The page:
By Emily Alpert Reyes

James, who ran for mayor last year as a City Hall outsider, argued that
the public “campaign” surrounding the recently released audit by
Controller Ron Galperin failed to include key information that would
soften criticism of the Bureau of Street Services.

Galperin unveiled the audit last week through a Los Angeles Times op-ed
and a news conference at a city asphalt plant, where he stood alongside
Street Services Director Nazario Sauceda. The report summary stated that
Street Services had failed to collect or spend hundreds of millions of
dollars, kept shoddy records and neglected to address the most heavily
trafficked roads first.

Though the report itself said that Street Services representatives
disagreed with some of the points in a draft version of the audit,
Sauceda declined to comment on any specific findings last week. At the
time, James also said he was still reviewing the final document and
wasn’t available for an interview.

In recent days, however, James has outlined his objections before
community groups and on talk radio‹he¹s a former talk-radio host‹and in
an interview with The Times. In some cases, he argued, Angelenos had
gotten the wrong impression that Street Services was to blame for
decisions outside its control.

For instance, James argued that though the report said the bureau had
failed to collect $190 million in fees from utilities and others that cut
into city streets, the fee instituted by lawmakers was not meant to
ensure ³full cost recovery² but simply to give companies an incentive to
avoid slicing up pavement unnecessarily. Lawmakers already knew the city
was not recovering all those costs, he said.

If the city wants to pursue more money through the fees, ³that¹s the
decision for policymakers, not the bureau,² James said. ³Putting the
fault and the burden on the bureau is inaccurate … This is not anything
it can change.²

The report also said that $21 million earmarked for street repairs was
sent back to funding sources. James said city budget officials had
mandated that some of the money go unspent to help cover other city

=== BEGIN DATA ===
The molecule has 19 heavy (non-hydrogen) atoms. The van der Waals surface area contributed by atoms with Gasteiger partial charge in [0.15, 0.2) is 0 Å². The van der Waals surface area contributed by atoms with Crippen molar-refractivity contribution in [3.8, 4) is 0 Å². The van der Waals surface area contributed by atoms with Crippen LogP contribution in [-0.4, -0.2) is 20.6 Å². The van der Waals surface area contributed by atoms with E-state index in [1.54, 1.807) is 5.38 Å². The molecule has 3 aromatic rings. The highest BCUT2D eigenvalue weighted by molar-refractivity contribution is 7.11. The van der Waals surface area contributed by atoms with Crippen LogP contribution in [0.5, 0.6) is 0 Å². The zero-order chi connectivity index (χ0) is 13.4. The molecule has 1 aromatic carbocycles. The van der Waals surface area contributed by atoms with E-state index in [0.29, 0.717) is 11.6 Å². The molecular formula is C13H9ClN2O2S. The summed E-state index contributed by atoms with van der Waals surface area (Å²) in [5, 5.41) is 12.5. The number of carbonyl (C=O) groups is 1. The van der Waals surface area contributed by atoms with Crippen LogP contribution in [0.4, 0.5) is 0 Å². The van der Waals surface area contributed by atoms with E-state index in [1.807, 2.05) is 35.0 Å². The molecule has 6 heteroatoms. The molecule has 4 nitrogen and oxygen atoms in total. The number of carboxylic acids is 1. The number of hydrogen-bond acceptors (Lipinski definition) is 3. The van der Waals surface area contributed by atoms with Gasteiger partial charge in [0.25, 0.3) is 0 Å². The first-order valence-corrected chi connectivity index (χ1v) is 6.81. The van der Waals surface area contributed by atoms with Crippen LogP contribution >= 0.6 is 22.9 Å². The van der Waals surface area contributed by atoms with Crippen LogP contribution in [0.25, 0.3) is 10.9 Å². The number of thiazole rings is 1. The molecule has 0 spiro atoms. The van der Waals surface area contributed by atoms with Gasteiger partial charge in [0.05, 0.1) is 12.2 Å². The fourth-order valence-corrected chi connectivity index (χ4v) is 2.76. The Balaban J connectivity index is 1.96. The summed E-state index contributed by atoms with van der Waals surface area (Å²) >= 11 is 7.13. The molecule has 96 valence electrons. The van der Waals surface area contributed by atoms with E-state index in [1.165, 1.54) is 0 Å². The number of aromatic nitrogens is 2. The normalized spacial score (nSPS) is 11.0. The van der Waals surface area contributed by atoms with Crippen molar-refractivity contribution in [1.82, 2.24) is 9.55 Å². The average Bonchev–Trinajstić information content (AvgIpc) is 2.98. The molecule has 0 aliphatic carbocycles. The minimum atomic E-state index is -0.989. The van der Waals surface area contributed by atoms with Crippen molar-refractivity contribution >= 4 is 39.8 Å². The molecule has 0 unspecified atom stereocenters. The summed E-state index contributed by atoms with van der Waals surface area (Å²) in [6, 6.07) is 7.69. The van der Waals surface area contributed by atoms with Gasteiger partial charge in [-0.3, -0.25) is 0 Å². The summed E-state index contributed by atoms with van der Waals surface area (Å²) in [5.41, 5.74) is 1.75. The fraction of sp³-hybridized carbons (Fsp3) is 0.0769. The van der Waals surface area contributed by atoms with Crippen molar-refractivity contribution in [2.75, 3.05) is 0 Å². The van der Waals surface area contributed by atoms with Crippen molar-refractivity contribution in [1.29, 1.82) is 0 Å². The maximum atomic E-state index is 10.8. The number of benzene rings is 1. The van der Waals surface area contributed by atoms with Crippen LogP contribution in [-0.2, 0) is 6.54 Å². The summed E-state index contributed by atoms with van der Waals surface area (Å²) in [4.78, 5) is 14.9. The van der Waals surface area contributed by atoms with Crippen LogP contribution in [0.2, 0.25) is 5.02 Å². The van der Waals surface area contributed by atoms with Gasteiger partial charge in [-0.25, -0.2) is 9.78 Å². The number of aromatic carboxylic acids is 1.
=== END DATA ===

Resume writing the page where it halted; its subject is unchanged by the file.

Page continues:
costs, while other funds were never supposed to be spent on pavement
repair at all.

The audit noted that out of that $21 million, roughly $5.6 million was
transferred to another department, but still used on ³fleet and materials
testing services, which directly support Š pavement preservation
activities.² But that nuance, James complained, was lost when Galperin
announced his findings.

Many Angelenos were outraged to hear that the city was paying much more
to make its own asphalt than it would if it bought the material from an
outside vendor.

But James argued that if the city were to shutter its own plant,
companies would ramp up their prices, since the city would have no
alternative to turn to. Galperin did not recommend closing the plant, but
James argued many Angelenos have jumped to that conclusion because of how
prices were presented.

James also defended the way Street Services decides which roads to fix
first and questioned a measurement of how much of employee pay goes
directly into repair work‹two other points raised in the audit. And he
said the report lacked important context about how the department had
performed in the face of staffing cuts.

³A number of these recommendations are very helpful to us,² James added,
saying that one reason he ran for mayor was his concerns about road
repairs. But he said he was concerned with “the way it¹s been rolled
out,² particularly the way the findings were summarized for media and the

Galperin was not available for an interview about James’ concerns
Thursday. “We 100% stand by our findings and recommendations,” his
spokesman Lowell Goodman said, disputing several points raised by James.

Goodman added, “It’s not clear to me why Commissioner James is choosing
to defend the status quo, especially since our audit seems to endorse
Mayor Garcetti’s back-to-basics agenda.

“The results speak for themselves — and every Angeleno who drives the
streets every day knows what those results are,” Goodman concluded.

The audit report itself noted that Street Services representatives said
the fee for cutting into streets was not meant to recover costs, but to
“change behavior by reducing street cuts.”

However, the report said that based on the information that city auditors
gathered about the fees, their finding on the uncollected $190 million
was valid. Goodman pointed to language in the original ordinance that
created the fees, which said it was “imposed to recover the actual cost
to the city” of added street resurfacing and reconstruction.

At a news conference Monday, Mayor Eric Garcetti called the uncollected
money “one of the more troubling things” in the audit report.

When the report was released, Galperin told reporters that he was not
trying to ³damn the department or the city,² but the findings nonetheless
spurred fresh criticism of Street Services and its operations.

City Councilman Joe Buscaino earlier said that well before the audit was
released, word of the issues it raised was one reason that lawmakers
tabled a plan for a sales tax increase to fund road repairs. Garcetti
said Monday that he did not believe the time was ripe for a tax because
the city needed to have “the best department that we can before we go to
expanding their work program aggressively.”

“As I dug in my first year — pun intended, I guess — I wasn’t confident
that we had that in place,” the mayor told reporters Monday.

James, a Republican who placed third behind Garcetti and then-City
Controller Wendy Greuel in the mayoral primary, made the ³infrastructure
crisis² facing L.A. a key part of his campaign. He campaigned for
Garcetti before the runoff and was later appointed by the mayor to the
Board of Public Works, which oversees city services including street
repair, trash collection and sewer maintenance.